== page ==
Ballpark Estimate: $300 for an energy evaluation, plus up to 15% of your home’s value
What if your mortgage lender offered to help you finance some simple improvements to your new, or existing, home that would improve its overall efficiency and at the same time reduce your energy bill so that even with the additional mortgage expense, you still came out ahead each month? If this scenario sounds like something you’d like to pursue, you may want to learn more about Energy Efficient Mortgages, also known as EEMs, and find out if they could be an appropriate option for you.
What Is an Energy Efficient Mortgage (EEM)?
An Energy Efficient Mortgage is a mortgage that provides additional money (beyond the regular financing of your home) to pay for some specific renovations that, when completed, will make your home more energy efficient so it will cost less to operate. The goal of this program is to encourage more people to take steps to help reduce energy consumption in the United States and also to eliminate energy-related pollution.
There are several ways that an Energy Efficient Mortgage can work in your favor.
- First, if you are buying a new home or refinancing an older one, you can use an EEM to cover the costs of making key energy efficient improvements. To do this, you will not need to qualify for a higher loan or include any portion of this amount as part of your down payment. Further, since the money for these improvements will be factored into your mortgage, you generally don’t have to pay any out-of-pocket expenses. You will, of course, make a higher mortgage payment each month to account for the additional cost financed into the loan, but keep in mind that the improvements will actually reduce your energy bills more than the extra mortgage amount adds to your monthly payment. This means that your overall expenses each month will still be lower as a result of participating in this program. So if your monthly budget is tight, investing in these improvements can actually make your dollar stretch further.
- Another use for an Energy Efficient Mortgage is to help you qualify for a larger mortgage. This is because with an energy-efficient home, your monthly expenses will be lower than if you lived in a standard home. That means you will have more expendable income at the end of each month that you put into a higher mortgage premium. As a result, people with energy-efficient homes can qualify for a higher debt- to-income qualifying ratio and can actually buy a more expensive home if it includes some important energy-saving features.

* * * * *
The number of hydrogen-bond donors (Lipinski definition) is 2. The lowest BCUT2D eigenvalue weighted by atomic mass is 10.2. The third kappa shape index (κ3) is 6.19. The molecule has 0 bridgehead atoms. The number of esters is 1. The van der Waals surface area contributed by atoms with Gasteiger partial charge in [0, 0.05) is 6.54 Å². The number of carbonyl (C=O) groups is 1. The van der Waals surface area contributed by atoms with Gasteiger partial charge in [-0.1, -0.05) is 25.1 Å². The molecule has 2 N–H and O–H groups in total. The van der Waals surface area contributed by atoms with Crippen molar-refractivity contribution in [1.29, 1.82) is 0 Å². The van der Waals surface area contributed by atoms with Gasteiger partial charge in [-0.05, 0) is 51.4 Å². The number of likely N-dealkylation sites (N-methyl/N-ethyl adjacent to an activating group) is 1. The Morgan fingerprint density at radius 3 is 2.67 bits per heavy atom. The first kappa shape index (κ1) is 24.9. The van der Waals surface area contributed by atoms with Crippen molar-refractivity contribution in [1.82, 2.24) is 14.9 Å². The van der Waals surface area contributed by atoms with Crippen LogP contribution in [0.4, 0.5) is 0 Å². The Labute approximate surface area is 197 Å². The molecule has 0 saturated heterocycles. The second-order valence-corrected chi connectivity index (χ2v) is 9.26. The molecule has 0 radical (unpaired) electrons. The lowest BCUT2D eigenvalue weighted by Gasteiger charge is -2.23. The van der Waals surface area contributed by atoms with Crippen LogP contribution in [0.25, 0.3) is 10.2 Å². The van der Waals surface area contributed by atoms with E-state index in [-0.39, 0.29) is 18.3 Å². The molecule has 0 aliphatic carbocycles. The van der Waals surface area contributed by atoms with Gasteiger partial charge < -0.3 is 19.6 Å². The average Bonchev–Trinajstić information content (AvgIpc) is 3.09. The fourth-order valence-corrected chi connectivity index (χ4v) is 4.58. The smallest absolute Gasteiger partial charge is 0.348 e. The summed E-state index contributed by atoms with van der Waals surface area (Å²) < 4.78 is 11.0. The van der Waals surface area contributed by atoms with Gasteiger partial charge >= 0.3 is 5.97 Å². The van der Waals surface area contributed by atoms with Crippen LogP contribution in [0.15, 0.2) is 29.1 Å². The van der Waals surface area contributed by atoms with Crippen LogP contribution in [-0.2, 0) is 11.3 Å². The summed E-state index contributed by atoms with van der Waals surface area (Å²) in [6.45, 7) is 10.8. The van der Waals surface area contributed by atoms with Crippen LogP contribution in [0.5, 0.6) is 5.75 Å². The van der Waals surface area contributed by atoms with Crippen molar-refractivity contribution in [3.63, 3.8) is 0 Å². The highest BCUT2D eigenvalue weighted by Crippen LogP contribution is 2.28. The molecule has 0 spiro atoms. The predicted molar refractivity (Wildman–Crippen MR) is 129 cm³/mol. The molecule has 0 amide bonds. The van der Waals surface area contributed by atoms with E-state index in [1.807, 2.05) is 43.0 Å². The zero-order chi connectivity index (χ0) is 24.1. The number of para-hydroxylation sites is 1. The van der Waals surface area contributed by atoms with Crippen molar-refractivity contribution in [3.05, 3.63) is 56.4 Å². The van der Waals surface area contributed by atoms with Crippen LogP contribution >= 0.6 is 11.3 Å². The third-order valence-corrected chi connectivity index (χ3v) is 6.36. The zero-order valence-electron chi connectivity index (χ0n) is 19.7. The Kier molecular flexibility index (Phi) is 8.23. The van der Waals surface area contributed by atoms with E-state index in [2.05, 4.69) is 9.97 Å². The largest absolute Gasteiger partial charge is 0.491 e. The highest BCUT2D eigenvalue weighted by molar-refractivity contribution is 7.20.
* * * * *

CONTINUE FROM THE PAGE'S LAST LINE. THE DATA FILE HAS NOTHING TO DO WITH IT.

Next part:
- Finally, a home that has energy-saving options installed has an increased value, so the money you put into your home not only benefits you up front and on a monthly basis, but can also be a wise financial move to protect your investment over the long term.
It is important to note that Energy Efficient Mortgages can be used on new construction or on older homes, but in either case, they are only appropriate if the improvements will save more money on a monthly basis, as well as over the life of the loan, than they cost to make in the first place. This means that not all changes will qualify under this program. The type of changes that can typically improve the energy efficiency of a home include insulation, certain appliances and special windows.
Different Programs, Similar Goal
You may be surprised to learn that Energy Efficient Mortgages have been in existence for more than 20 years, but have only recently come into the spotlight as more people look for simple changes they can make that will have a big impact on the environment. There are currently a range of Energy Efficient Mortgage programs available in most states, and they can vary a bit depending on the location. Despite some small differences, however, the overall premise behind most EEM programs is the same. Here are three of the basic EEM programs and some highlights of how they operate:
Conventional Energy Efficient Mortgage
These loans, which can be accessed through mortgage providers that sell their loans to Fannie Mae and Freddie Mac, are added to a traditional fixed- or adjustable-rate mortgage to pay for specific energy improvements when you buy a new home or refinance an existing one. You may finance up to 15 percent of the home’s value to cover the expense.
FHA Energy Efficient Mortgage
The Federal Housing Authority insures Energy Efficient Mortgage loans for first-time home-owners and those with lower incomes who meet their criteria. This program, which is available through many banks, credit unions, mortgage companies Cost For An Energy Efficient Mortgageand other lenders, is also a good option for people living in disadvantaged neighborhoods where they might otherwise have trouble getting financing. In addition, this loan can be used for manufactured homes. Keep in mind that there are limits on the size of the mortgage amount that qualifies under this federally backed plan that vary by location. It is also important to note that the costs of the improvements are also capped at either $4,000 or 5 percent of the home’s value up to $8,000, whichever is the higher amount, so this is a more limited program than the more conventional plan but is more accessible, too.